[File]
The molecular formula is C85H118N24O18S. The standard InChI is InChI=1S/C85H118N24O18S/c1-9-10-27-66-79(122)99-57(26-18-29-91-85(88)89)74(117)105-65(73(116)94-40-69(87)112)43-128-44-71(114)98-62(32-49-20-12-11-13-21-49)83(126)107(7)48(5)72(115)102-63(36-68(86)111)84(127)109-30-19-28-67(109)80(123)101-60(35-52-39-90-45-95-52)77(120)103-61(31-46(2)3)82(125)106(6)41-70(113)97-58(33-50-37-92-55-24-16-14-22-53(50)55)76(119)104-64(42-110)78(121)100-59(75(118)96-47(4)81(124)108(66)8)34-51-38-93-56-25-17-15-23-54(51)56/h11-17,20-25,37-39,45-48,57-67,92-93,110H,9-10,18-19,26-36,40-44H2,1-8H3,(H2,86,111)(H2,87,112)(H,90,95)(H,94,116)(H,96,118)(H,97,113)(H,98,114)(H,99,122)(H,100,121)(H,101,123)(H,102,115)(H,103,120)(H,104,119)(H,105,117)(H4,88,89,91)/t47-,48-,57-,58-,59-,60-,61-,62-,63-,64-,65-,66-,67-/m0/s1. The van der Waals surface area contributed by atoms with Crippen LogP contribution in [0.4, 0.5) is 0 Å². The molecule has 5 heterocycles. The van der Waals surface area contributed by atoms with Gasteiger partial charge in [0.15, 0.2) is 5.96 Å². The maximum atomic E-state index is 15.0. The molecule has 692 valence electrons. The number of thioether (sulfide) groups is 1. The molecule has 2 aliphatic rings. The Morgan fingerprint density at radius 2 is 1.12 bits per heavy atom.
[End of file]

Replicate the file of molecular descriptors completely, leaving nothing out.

The molecular formula is C85H118N24O18S. The standard InChI is InChI=1S/C85H118N24O18S/c1-9-10-27-66-79(122)99-57(26-18-29-91-85(88)89)74(117)105-65(73(116)94-40-69(87)112)43-128-44-71(114)98-62(32-49-20-12-11-13-21-49)83(126)107(7)48(5)72(115)102-63(36-68(86)111)84(127)109-30-19-28-67(109)80(123)101-60(35-52-39-90-45-95-52)77(120)103-61(31-46(2)3)82(125)106(6)41-70(113)97-58(33-50-37-92-55-24-16-14-22-53(50)55)76(119)104-64(42-110)78(121)100-59(75(118)96-47(4)81(124)108(66)8)34-51-38-93-56-25-17-15-23-54(51)56/h11-17,20-25,37-39,45-48,57-67,92-93,110H,9-10,18-19,26-36,40-44H2,1-8H3,(H2,86,111)(H2,87,112)(H,90,95)(H,94,116)(H,96,118)(H,97,113)(H,98,114)(H,99,122)(H,100,121)(H,101,123)(H,102,115)(H,103,120)(H,104,119)(H,105,117)(H4,88,89,91)/t47-,48-,57-,58-,59-,60-,61-,62-,63-,64-,65-,66-,67-/m0/s1. The van der Waals surface area contributed by atoms with Crippen LogP contribution in [0.4, 0.5) is 0 Å². The molecule has 5 heterocycles. The van der Waals surface area contributed by atoms with Gasteiger partial charge in [0.15, 0.2) is 5.96 Å². The maximum atomic E-state index is 15.0. The molecule has 692 valence electrons. The number of thioether (sulfide) groups is 1. The molecule has 2 aliphatic rings. The Morgan fingerprint density at radius 2 is 1.12 bits per heavy atom.